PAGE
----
With apologies to the Terminator, Peter Schickele won’t be Bach. Not anymore, anyway.
The name might not ring a bell – but it should at least play a kazoo or two. You see, Schickele was better known to the world as P.D.Q. Bach, a “forgotten” final son of Bach whose existence was mostly an excuse to turn classical music into uproarious comedy.
If you’ve not discovered Bach the Extremely Lesser yet, you have an interesting musical journey ahead of you. This was, after all, the man whose classical pieces included parts for the bagpipe, the slide whistle and the “tromboon” (trombone with a bassoon reed). In a given performance, you might catch dozens of musical references, ranging from The William Tell Overture to Shave and a Haircut. Trying to perform pieces like “Oedipus Tex” or “The Seasonings” with a straight face is difficult in the extreme; hearing them without cracking up is downright impossible.
And the best part? It’s a laughter that opens doors instead of drawing weapons.
Perhaps I should explain.
A lot of comedy calls for a victim – a deserving target who has earned absurd retribution. And the more deserving, the better. When John Cleese co-created “Fawlty Towers,” he made hotel manager Basil Fawlty utterly despicable … because if he were at all sympathetic, Cleese said, the series would become a tragedy.
At times, that can be priceless. Well-crafted humor can deflate the pompous, expose the cruel, or even depose the tyrannical. The concept is an ancient one; Thomas Moore once wrote that “the devil … cannot endure to be mocked.”
But too often, people shoot lower.
When that happens, it makes comedy about the pain instead of the target. Someone gets hurt and it’s funny because it’s not happening to you. Any empathy involved is on the level of “Oooh, I felt that!” but mostly we just laugh at how the universe has it in for someone. (“America’s Funniest Home Videos,” anyone?)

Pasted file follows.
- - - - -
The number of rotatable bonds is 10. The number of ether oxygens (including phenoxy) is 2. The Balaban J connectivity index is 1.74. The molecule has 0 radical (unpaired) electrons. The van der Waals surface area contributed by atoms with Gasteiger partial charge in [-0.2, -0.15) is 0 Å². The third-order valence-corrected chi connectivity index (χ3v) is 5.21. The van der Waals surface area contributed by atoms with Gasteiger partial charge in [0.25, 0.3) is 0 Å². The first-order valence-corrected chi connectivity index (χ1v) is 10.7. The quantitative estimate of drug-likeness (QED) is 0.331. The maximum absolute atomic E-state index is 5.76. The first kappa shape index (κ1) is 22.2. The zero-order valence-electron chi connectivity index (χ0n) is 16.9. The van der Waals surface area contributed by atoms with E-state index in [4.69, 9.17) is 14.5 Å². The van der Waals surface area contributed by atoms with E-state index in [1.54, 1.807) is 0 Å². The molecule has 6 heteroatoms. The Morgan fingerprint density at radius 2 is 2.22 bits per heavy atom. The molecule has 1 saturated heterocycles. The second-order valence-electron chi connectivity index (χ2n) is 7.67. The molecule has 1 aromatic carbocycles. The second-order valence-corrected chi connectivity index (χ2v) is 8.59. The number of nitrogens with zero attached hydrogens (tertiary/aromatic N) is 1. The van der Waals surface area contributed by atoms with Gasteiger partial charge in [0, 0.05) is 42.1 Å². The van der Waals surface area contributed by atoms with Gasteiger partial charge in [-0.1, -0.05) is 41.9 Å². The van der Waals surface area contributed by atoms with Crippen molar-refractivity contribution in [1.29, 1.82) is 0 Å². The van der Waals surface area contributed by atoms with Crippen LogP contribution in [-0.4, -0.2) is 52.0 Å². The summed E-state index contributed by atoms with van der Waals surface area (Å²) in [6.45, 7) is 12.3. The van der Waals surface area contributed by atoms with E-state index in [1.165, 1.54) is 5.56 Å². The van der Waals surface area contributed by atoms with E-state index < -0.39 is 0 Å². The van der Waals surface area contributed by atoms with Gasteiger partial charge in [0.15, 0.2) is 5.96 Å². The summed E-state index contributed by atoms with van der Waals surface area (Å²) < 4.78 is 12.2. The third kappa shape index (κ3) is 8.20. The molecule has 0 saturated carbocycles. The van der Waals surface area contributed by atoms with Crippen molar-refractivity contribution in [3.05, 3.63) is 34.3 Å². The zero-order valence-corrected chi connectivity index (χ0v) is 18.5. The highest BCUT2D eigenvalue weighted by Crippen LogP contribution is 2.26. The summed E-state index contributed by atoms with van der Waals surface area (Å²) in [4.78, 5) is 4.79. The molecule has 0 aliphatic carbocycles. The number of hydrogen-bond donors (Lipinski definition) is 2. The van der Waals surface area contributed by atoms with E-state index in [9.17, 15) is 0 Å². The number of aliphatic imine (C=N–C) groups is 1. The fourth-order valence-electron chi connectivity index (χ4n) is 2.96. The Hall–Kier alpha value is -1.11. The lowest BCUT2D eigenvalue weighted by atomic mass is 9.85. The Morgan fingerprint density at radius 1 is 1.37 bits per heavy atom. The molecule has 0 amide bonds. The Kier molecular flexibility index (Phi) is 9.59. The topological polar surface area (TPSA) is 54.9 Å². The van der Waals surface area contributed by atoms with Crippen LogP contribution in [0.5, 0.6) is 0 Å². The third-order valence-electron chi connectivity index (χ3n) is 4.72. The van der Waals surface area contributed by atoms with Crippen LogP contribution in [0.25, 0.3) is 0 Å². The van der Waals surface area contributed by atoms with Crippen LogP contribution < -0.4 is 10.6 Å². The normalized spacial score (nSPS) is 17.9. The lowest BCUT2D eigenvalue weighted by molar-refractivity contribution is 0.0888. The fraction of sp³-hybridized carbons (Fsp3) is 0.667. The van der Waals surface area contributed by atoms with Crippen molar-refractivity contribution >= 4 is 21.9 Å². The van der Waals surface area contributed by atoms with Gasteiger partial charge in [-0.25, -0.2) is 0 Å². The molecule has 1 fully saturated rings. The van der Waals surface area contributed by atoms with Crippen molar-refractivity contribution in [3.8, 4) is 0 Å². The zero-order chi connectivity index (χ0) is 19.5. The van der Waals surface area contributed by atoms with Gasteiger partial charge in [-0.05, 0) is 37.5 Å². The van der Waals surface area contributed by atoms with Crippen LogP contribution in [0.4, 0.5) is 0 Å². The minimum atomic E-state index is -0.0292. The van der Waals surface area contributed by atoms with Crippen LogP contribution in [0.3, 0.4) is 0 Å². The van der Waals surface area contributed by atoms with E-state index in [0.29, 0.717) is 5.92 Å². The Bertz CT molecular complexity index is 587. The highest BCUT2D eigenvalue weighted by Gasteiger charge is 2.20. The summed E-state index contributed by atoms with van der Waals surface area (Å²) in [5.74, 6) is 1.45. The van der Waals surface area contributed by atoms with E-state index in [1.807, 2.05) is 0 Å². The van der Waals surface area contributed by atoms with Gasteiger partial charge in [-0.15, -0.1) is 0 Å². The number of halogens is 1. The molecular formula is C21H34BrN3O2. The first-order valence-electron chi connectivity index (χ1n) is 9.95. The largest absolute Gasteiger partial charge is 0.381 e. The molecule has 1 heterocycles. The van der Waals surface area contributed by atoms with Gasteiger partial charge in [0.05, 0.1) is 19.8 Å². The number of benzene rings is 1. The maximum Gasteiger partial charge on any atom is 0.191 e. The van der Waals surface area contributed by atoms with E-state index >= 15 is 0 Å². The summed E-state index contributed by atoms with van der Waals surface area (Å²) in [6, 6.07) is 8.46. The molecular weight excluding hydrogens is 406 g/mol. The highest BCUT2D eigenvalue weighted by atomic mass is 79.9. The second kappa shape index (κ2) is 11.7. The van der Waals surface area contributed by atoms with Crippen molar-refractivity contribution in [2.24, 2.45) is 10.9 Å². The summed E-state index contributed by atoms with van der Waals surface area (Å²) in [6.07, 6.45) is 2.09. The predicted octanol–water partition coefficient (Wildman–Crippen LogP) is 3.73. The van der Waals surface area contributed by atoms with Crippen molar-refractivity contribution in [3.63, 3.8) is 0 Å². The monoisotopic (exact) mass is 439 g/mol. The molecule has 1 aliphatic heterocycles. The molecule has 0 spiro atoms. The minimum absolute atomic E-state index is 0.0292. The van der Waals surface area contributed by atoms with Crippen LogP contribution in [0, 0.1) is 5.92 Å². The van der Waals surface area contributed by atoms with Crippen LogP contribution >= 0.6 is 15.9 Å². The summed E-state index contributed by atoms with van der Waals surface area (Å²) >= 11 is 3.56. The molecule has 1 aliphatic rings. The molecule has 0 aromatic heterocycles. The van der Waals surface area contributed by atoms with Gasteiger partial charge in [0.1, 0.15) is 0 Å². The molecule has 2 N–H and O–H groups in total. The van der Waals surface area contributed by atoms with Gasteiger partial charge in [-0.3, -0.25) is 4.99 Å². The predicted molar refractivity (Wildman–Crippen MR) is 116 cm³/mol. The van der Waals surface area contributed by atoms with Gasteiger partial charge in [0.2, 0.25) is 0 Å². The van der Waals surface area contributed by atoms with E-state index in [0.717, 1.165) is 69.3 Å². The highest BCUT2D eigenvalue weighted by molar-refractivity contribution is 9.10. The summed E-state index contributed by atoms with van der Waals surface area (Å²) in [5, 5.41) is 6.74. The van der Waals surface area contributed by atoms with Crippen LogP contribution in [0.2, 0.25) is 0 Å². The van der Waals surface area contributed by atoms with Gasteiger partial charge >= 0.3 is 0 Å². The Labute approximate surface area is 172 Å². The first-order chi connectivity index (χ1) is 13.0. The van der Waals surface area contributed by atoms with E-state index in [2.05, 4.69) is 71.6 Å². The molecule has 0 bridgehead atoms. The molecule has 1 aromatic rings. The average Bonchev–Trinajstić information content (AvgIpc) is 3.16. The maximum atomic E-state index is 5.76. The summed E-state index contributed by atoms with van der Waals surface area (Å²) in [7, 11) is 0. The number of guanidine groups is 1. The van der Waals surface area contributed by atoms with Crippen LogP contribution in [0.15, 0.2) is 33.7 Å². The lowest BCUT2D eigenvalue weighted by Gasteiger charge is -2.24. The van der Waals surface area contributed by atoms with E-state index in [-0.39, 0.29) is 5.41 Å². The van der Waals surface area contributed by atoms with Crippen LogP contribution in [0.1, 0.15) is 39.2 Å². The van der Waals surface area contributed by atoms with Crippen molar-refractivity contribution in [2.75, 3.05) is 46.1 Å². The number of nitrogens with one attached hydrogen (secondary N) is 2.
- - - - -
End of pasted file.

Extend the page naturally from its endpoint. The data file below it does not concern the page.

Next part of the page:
And as we laugh at someone else’s pain, it coarsens us a little.
And that’s where I think PDQ was a downright genius.
His main target was the reverential aura that often surrounds classical music and makes it seem unapproachable. By injecting a heavy dose of silliness, Schickele not only made it approachable but fun. Anyone could laugh and enjoy … and better yet, if you had any experience with classical music, you’d laugh even harder from all the inside jokes he smuggled in. The more you knew, the funnier it got.
In short, he welcomed everyone. Entertained them. And maybe even educated them a little.
How much better can you get?
Schickele has left the stage now, gone at the age of 88. But the laughs live on. And whenever someone replays one of his off-kilter arias or ridiculous concert pieces, the doors will reopen and the wonderful insanity will resume.
That’s a heck of a legacy. And a great example to follow. Not just to laugh, but to laugh well in a way that brings us together.
All you have to do is sit Bach and enjoy.